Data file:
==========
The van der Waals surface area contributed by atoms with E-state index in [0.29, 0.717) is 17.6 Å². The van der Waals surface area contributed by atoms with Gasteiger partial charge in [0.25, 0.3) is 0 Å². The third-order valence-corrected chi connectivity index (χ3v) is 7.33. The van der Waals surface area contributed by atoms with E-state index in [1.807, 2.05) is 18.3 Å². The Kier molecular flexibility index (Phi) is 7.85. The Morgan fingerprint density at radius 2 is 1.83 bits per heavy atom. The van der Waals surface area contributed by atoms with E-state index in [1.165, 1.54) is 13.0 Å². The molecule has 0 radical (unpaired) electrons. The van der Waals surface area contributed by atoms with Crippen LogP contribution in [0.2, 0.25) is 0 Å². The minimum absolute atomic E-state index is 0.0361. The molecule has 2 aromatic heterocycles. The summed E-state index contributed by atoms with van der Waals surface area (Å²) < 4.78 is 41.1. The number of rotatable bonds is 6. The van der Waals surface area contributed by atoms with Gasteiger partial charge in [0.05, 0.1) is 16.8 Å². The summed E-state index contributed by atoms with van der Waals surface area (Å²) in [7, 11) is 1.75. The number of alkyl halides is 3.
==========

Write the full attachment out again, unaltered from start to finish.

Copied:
The van der Waals surface area contributed by atoms with E-state index in [0.29, 0.717) is 17.6 Å². The van der Waals surface area contributed by atoms with Gasteiger partial charge in [0.25, 0.3) is 0 Å². The third-order valence-corrected chi connectivity index (χ3v) is 7.33. The van der Waals surface area contributed by atoms with E-state index in [1.807, 2.05) is 18.3 Å². The Kier molecular flexibility index (Phi) is 7.85. The Morgan fingerprint density at radius 2 is 1.83 bits per heavy atom. The van der Waals surface area contributed by atoms with E-state index in [1.165, 1.54) is 13.0 Å². The molecule has 0 radical (unpaired) electrons. The van der Waals surface area contributed by atoms with Crippen LogP contribution in [0.2, 0.25) is 0 Å². The minimum absolute atomic E-state index is 0.0361. The molecule has 2 aromatic heterocycles. The summed E-state index contributed by atoms with van der Waals surface area (Å²) < 4.78 is 41.1. The number of rotatable bonds is 6. The van der Waals surface area contributed by atoms with Gasteiger partial charge in [0.05, 0.1) is 16.8 Å². The summed E-state index contributed by atoms with van der Waals surface area (Å²) in [7, 11) is 1.75. The number of alkyl halides is 3.